An encouraging start for the ECB’s Big Bank Review


Republishing and referencing

Bruegel considers itself a public good and takes no institutional standpoint. Anyone is free to republish and/or quote this post without prior consent. Please provide a full reference, clearly stating Bruegel and the relevant author as the source, and include a prominent hyperlink to the original post.


Warning: Invalid argument supplied for foreach() in /home/bruegelo/public_html/wp-content/themes/bruegel/content.php on line 449
View comments
Read article More on this topic More by this author

Blog Post

Building a stable european deposit insurance scheme

Deposit insurance, like any insurance scheme, raises moral hazard concerns. Such concerns arising from European deposit insurance can be alleviated through a country-specific component in the risk-based premium for deposit insurance and limits on sovereign bond exposures on bank balance sheets. This column argues, however, that proposals to maintain national compartments in a new European Deposit Insurance Scheme are self-defeating, as such compartments can be destabilising in times of crisis.

By: Dirk Schoenmaker Topic: Finance & Financial Regulation Date: April 19, 2018
Read article More on this topic More by this author

Blog Post

The debate on euro-area reform

A paper jointly written by 14 French and German economists set off a debate about the reform of euro-area macroeconomic governance. We review economists’ opinions about it.

By: Silvia Merler Topic: Finance & Financial Regulation Date: April 16, 2018
Read article More on this topic More by this author

Blog Post

Latvia’s money laundering scandal

Latvia’s third largest bank ABLV sought emergency liquidity from the ECB and eventually voted to start a process of voluntary liquidation, after being accused by US authorities of large-scale money laundering and having failed to produce a survival plan. What does it mean for the ECB?

By: Silvia Merler Topic: Finance & Financial Regulation Date: April 9, 2018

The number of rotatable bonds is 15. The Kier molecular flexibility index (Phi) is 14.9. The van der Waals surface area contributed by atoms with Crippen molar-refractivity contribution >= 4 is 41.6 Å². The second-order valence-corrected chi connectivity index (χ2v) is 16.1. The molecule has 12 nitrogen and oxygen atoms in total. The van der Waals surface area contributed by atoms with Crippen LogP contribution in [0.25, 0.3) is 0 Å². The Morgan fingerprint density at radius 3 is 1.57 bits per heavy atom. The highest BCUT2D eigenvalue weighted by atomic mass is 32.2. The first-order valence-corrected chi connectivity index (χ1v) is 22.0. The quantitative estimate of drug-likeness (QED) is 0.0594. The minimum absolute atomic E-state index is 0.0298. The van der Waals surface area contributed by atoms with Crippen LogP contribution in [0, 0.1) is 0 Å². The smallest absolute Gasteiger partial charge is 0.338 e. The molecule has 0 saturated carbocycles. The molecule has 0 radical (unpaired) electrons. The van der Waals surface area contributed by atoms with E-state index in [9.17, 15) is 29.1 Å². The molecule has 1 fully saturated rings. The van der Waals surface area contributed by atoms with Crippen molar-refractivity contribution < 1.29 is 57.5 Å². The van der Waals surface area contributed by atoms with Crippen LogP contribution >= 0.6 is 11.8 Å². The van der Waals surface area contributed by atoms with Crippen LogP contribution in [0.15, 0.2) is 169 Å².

Read article More on this topic More by this author

Opinion

The Lesser Evil for the Eurozone

For three decades, the consensus within the European Commission and the European Central Bank on the need for market reforms and sound public finances has been strong enough to overcome opposition in small countries and outlast procrastination in large ones. Today, however, the Eurozone playing field has become a battleground.

By: Jean Pisani-Ferry Topic: Finance & Financial Regulation Date: April 4, 2018
Read article More by this author

Podcast

Podcast

Director's Cut: Developing deposit insurance in Europe

In this week’s Director’s Cut of ‘The Sound of Economics’ podcast, Bruegel director Guntram Wolff talks with Nicolas Véron, senior fellow at Bruegel, about the implementation of a European Deposit Insurance Scheme (EDIS), one of the three pillars needed for the completion of banking union.

By: The Sound of Economics Topic: European Macroeconomics & Governance, Finance & Financial Regulation Date: April 3, 2018
Read article More on this topic More by this author

Podcast

Podcast

Blockchain: The process and the future

Proponents of blockchain see it as the future – but when might it become the present? In this latest episode of ‘The Sound of Economics’ we welcome Julio Faura, global head of innovation at Banco Santander, and Johan Pouwelse, associate professor at Delft University of Technology, to help illuminate the blockchain concept and where it could be taking us.

By: The Sound of Economics Topic: Finance & Financial Regulation Date: March 29, 2018